A wallet is left at a gas station. Then good things begin to happen.
Posted in , Aug 22, 2016
“Thank you for your note and gift of the money, but I just did what was morally right.” These were the words of the proprietor of a gas station off of I-84 in Connecticut.
On a trip back from Boston, my two girls and I stopped at this gas station. It wasn’t until we got home an hour and a half later that I realized I’d left my wallet in the gas station restroom.
I tried to set aside my frustration and anxiety over this and focused on taking action. First, I had to find the phone number of the gas station. Just a quick Google search, right? Well, not exactly. The number had recently changed due to new ownership.
So I called the diner across the street. The hostess generously took down my number and had a bus boy bring it to the gas station proprietor, who then called me. He informed me that a regular customer had found my wallet and turned it over to him for safekeeping.
The gas station proprietor found my AAA card in my wallet, called the number and left a message for me, hoping AAA would reach out to me. We arranged that I would drive back to the gas station the next day to pick up my wallet.
My relief that the situation was heading the right direction was palpable, as was my appreciation for the genuine kindness and thoughtfulness of others—from the customer who found my wallet to the diner hostess and bus boy to the proprietor, who was willing to mail me my wallet if that was easier for me.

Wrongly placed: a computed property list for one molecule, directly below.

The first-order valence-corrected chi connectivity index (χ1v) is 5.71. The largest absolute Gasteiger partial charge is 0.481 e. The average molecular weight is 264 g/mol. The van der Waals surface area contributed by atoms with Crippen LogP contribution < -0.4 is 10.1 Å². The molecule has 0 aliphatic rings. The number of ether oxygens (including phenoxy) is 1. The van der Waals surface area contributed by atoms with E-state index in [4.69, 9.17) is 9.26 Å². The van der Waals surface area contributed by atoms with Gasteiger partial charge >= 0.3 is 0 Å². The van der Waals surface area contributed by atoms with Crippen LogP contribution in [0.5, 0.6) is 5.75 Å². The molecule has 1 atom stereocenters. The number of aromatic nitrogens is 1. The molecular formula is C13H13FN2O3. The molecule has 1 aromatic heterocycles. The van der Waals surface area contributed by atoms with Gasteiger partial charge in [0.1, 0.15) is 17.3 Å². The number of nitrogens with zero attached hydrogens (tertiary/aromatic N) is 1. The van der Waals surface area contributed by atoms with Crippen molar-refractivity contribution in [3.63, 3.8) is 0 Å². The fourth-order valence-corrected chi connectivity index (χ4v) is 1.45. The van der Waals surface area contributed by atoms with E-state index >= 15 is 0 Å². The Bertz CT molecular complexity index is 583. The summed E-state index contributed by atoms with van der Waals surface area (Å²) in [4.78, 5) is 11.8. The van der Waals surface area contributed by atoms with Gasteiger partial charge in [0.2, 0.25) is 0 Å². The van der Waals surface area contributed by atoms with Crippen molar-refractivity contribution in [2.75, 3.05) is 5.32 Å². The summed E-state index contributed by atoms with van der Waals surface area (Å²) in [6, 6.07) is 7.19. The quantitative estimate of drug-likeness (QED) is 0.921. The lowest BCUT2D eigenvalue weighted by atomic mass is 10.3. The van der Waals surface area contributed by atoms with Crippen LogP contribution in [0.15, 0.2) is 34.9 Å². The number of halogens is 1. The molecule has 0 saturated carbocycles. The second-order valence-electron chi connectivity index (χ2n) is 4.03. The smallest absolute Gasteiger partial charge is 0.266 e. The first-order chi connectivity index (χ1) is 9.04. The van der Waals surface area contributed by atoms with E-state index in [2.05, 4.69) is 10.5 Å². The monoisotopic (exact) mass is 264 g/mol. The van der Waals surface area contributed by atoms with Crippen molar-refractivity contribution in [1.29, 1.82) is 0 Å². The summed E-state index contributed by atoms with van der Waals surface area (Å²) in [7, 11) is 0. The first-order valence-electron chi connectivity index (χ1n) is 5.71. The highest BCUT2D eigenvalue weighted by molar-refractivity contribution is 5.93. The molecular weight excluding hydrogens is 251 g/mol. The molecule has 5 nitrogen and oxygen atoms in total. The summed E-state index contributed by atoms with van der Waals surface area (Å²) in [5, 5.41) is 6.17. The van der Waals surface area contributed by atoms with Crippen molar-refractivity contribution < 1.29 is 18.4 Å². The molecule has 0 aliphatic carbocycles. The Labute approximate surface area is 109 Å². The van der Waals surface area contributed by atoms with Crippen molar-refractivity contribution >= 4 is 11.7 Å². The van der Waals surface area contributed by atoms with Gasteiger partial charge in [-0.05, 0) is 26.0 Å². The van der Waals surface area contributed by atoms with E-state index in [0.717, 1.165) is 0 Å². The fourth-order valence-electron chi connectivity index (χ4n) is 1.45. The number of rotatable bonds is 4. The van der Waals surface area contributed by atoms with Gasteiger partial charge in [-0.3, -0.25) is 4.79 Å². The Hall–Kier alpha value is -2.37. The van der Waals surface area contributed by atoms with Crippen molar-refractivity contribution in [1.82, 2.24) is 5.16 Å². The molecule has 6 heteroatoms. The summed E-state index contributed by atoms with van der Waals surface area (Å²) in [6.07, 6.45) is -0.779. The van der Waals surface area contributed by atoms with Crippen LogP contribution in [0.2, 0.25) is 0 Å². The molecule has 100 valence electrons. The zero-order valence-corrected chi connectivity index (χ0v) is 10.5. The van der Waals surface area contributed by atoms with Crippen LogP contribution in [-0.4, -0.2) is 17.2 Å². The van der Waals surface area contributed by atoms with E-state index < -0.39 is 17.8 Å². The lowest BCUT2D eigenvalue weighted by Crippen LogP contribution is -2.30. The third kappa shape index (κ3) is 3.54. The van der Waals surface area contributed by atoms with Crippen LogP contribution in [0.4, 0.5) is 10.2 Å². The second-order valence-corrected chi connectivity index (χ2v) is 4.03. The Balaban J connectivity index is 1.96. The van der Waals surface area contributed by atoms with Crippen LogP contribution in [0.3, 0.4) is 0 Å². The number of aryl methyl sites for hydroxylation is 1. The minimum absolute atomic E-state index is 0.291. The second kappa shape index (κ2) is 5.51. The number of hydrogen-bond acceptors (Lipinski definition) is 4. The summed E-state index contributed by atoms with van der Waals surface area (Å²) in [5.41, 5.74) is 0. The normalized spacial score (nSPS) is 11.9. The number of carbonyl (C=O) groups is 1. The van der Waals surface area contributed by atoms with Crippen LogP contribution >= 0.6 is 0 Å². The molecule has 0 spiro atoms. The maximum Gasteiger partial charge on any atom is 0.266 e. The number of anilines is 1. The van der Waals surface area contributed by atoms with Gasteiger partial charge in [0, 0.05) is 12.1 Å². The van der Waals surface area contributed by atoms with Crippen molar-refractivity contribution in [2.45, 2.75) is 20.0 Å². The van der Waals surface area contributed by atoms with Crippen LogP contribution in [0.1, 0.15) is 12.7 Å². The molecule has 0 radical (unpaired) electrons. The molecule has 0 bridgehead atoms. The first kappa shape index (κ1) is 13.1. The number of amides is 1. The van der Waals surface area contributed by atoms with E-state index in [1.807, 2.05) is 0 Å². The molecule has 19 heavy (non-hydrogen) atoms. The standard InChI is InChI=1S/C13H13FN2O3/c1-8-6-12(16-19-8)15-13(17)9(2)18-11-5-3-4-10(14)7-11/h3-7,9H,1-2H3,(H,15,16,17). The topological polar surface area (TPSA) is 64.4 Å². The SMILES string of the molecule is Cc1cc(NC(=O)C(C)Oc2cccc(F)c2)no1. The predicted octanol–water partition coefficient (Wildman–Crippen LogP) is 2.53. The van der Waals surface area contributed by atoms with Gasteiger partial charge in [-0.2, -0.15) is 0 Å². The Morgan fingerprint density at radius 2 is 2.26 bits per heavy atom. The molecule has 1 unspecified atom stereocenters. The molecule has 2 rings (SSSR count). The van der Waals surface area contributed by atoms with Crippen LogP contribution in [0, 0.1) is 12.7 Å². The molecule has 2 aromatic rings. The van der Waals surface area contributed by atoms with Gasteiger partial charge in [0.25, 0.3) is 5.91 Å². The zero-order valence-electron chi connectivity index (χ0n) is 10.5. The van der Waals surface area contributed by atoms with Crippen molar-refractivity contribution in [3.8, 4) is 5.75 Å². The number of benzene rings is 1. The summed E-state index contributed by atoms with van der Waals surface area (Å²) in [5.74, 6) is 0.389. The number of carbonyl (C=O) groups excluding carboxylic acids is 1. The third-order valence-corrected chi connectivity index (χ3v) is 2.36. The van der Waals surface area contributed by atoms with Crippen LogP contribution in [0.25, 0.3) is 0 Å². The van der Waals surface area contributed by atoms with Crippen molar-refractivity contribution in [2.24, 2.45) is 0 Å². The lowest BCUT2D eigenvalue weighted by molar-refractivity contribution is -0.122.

At every step of the way, generosity of spirit was shown, which was heartening in a world where so often we witness self-focused, monocular thinking and self-serving behaviors.
I drove back to that gas station the next day with the goal of retrieving my wallet and giving an envelope, with a thank you note and money inside, to the proprietor.
I was not there when he opened the envelope but I heard from him later. That’s when he said, “I just did what was morally right.” He told me that he had given the money to the regular who found my wallet. “I am blessed. I wanted him to have the money for his good deed.”
Much good fortune followed me after I left my wallet behind on that trip back from Boston—including a powerful reminder of the goodness and generosity of others.
My world was righted and made more joyful, not just by being reunited with my wallet, but by the selfless acts of others.
As spiritual teacher and author Marianne Williamson wrote, “Joy is what happens when we allow ourselves to recognize how good things really are.